December 1, 2023


Does India need an All-India Judicial Service?

Given the judiciary’s vital role in India and the ripple effects its verdicts can have, there is a sense that representation among judges who pronounce judgments needs to be looked at. In any space, representation is often viewed as a pipeline problem, hence to be looked at from a bottom-up approach. But how exactly do you get diverse judges onto a court?

One approach is an All-India Judicial Service (AIJS). While others, including the government, have proposed it in the past, it’s back in the news recently when President Droupadi Murmu spoke in favour of it. Having a merit-based pan-Indian test for judges could help broaden representation. However, some see this as a good intention not amounting to sound policy.


India is a diverse country with people from different ethnicities and religions. In many ways, the country’s demographic diversity is an asset. It’s not unreasonable to expect that diversity to be reflected in something as crucial as the judiciary. It’s come up when discussing the appointment of judges time and again to give due consideration to suitable and qualified candidates belonging to Scheduled Castes (SCs), Scheduled Tribes (STs), Other Backward Classes (OBCs), women, and minorities.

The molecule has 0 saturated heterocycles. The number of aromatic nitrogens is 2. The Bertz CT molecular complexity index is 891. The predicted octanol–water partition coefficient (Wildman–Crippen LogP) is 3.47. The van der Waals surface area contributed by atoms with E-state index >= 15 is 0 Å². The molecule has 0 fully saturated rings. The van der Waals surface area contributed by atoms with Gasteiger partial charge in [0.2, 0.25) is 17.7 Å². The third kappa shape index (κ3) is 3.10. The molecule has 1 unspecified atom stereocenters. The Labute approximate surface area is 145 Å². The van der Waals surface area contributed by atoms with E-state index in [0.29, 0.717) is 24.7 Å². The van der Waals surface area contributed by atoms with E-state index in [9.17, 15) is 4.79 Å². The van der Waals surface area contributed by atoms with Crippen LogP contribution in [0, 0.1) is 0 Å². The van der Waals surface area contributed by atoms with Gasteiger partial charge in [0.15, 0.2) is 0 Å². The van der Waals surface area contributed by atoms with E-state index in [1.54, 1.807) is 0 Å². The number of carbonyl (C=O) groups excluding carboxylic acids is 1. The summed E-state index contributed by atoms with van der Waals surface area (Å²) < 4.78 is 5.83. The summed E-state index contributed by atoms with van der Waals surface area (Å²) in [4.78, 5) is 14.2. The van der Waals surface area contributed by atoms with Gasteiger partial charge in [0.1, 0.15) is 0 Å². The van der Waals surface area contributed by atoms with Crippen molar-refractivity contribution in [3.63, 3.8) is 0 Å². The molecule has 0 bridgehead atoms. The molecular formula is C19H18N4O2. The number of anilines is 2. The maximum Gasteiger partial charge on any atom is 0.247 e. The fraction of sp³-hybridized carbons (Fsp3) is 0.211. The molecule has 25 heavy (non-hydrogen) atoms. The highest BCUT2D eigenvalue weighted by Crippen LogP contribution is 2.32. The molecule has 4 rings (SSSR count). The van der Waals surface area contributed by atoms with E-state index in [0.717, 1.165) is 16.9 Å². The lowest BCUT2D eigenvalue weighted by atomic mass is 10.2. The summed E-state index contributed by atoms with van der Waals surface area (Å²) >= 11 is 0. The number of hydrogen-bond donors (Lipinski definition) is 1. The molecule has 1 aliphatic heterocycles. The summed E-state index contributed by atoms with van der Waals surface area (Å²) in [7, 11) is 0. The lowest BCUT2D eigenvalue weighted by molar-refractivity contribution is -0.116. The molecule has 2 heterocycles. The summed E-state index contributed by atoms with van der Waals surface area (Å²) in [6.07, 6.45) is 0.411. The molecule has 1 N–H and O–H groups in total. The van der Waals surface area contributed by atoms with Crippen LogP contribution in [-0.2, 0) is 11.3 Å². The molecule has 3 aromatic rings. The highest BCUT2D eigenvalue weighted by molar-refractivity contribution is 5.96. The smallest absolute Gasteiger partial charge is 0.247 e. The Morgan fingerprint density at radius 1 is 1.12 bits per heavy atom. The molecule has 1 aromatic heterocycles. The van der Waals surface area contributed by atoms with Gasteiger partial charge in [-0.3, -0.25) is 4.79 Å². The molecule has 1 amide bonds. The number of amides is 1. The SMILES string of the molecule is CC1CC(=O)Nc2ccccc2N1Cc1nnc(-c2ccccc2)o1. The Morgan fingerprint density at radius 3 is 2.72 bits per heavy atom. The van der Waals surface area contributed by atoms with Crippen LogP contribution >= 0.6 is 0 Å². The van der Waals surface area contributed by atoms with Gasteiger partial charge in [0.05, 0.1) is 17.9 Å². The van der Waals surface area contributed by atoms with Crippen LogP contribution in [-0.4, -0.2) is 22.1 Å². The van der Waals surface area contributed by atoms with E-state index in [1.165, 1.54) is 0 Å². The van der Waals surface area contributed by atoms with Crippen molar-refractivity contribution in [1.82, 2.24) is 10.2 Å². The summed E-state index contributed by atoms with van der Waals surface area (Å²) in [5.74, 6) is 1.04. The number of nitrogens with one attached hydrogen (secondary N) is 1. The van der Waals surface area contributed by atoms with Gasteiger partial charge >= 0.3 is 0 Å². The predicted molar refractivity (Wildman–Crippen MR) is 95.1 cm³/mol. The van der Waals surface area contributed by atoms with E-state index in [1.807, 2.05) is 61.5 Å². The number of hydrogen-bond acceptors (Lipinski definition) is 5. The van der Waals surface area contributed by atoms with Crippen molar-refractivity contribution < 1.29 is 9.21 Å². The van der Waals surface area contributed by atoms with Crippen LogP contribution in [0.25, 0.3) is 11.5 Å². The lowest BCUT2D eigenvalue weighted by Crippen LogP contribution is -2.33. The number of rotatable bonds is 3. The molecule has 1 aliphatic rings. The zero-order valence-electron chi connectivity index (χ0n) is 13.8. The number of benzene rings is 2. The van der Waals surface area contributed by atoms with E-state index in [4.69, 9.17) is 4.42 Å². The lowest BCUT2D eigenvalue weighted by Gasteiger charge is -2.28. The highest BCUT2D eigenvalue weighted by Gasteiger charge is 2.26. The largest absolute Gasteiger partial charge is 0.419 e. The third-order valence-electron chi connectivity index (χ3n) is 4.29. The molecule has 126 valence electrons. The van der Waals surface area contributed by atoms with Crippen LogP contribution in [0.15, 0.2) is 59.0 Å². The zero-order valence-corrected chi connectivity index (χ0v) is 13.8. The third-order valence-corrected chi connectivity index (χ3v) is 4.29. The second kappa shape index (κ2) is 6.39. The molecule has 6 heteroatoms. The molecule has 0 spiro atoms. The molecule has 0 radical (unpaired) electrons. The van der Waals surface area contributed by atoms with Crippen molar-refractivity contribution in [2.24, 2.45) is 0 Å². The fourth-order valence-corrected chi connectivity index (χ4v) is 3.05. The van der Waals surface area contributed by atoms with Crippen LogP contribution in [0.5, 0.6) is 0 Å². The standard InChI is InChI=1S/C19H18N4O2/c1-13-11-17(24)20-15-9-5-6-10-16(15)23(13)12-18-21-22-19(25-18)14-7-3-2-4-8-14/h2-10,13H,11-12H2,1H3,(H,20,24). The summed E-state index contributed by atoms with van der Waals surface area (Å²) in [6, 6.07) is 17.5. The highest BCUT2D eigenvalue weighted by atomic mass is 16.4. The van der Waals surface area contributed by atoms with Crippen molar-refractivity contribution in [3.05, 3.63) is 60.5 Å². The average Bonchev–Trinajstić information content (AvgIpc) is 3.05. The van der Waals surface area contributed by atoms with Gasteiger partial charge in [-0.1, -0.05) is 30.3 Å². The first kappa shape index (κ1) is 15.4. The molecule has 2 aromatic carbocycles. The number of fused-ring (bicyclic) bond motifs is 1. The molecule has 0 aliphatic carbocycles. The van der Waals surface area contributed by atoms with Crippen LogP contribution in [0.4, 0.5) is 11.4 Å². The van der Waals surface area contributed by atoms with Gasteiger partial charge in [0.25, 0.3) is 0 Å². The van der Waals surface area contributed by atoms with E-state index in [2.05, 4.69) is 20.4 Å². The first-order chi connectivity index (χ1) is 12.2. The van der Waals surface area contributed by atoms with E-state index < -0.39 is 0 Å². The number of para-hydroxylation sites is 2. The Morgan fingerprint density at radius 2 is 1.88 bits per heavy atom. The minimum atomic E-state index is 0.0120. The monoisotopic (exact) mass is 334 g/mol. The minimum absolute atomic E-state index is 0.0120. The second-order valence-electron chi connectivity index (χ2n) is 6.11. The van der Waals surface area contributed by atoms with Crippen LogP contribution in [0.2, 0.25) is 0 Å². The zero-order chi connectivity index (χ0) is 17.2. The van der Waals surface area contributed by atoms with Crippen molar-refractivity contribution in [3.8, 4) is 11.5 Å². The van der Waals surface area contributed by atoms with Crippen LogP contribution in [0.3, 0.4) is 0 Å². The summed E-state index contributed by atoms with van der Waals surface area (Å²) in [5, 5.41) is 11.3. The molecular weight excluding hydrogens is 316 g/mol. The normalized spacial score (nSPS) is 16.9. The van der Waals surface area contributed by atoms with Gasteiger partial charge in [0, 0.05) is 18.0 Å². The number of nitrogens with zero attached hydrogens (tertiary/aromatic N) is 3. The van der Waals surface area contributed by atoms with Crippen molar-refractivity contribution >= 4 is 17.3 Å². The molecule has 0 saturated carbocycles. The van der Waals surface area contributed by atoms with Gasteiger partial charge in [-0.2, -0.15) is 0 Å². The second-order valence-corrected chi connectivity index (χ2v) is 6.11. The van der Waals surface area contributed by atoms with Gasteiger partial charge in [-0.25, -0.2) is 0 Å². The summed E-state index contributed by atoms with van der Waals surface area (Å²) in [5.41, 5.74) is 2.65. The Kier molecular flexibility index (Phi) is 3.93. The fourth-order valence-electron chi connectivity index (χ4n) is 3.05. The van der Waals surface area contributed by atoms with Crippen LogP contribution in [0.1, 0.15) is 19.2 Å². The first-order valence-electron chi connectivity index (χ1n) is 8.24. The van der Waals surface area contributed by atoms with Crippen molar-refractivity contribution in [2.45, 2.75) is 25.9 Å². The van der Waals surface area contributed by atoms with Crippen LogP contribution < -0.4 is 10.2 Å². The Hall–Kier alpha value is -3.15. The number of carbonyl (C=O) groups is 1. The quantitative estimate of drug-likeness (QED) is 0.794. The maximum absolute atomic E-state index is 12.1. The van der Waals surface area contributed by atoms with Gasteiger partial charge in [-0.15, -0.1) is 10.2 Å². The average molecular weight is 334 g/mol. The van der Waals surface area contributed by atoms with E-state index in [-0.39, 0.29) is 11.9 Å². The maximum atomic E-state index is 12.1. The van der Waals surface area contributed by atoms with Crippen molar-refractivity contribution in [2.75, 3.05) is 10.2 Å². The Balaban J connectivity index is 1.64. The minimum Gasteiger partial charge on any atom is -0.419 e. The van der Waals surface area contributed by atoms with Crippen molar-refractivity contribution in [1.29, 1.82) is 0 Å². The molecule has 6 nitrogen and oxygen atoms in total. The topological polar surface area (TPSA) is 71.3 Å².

A couple of years ago, senior advocate P Wilson wrote to President Ramnath Kovind, calling for greater diversity in the higher judiciary. He cited a disturbing trend of declining representation from different social sections. He warned this would “widen the trust deficit over the last bastion”. The big worry is that the rights of unrepresented and underrepresented groups won’t be safeguarded or could even be infringed upon.

This worry goes back decades. In 1980, then Union Law Minister P Shiv Shankar, himself from the OBC community, wrote to high court Chief Justices requesting more SC and ST judges be appointed. In 1988, Union Law Minister B Shankaranand, from the SC community, held up several appointments based on his insistence to appoint SC judges.

Gauging the social backgrounds of judges is tricky since there’s no official data. American political scientist GH Gadbois’ book ‘Judges of the Supreme Court of India: 1950-1989’, estimated that almost 50% of the judges were from other forward castes. Sticking with the Supreme Court, 256 judges have been appointed to the apex court since its inauguration. Only 5 have been from SCs, 1 from STs, and 11 women.

Solving this issue, not just for the Supreme Court but for the judiciary overall, has resulted in some debate and discussion. The AIJS is one approach. It was first proposed in 1958 by the Law Commission and then in its subsequent reports in 1978 and 1986. If this were to happen, a Parliamentary bill would need to be introduced to set up a pan-India AIJS. Parliament can look to Article 312 of the Constitution, which deals with All-India Services.

If we look at the lower and subordinate courts, recruitment and appointment are done by the high courts and the government in the states they serve. In 2018, the Law Ministry worked with the Supreme Court for a nationwide examination to recruit 6,000 judges on a one-time measure. The goal was to wipe off the over 5,400 vacancies in the lower judiciary.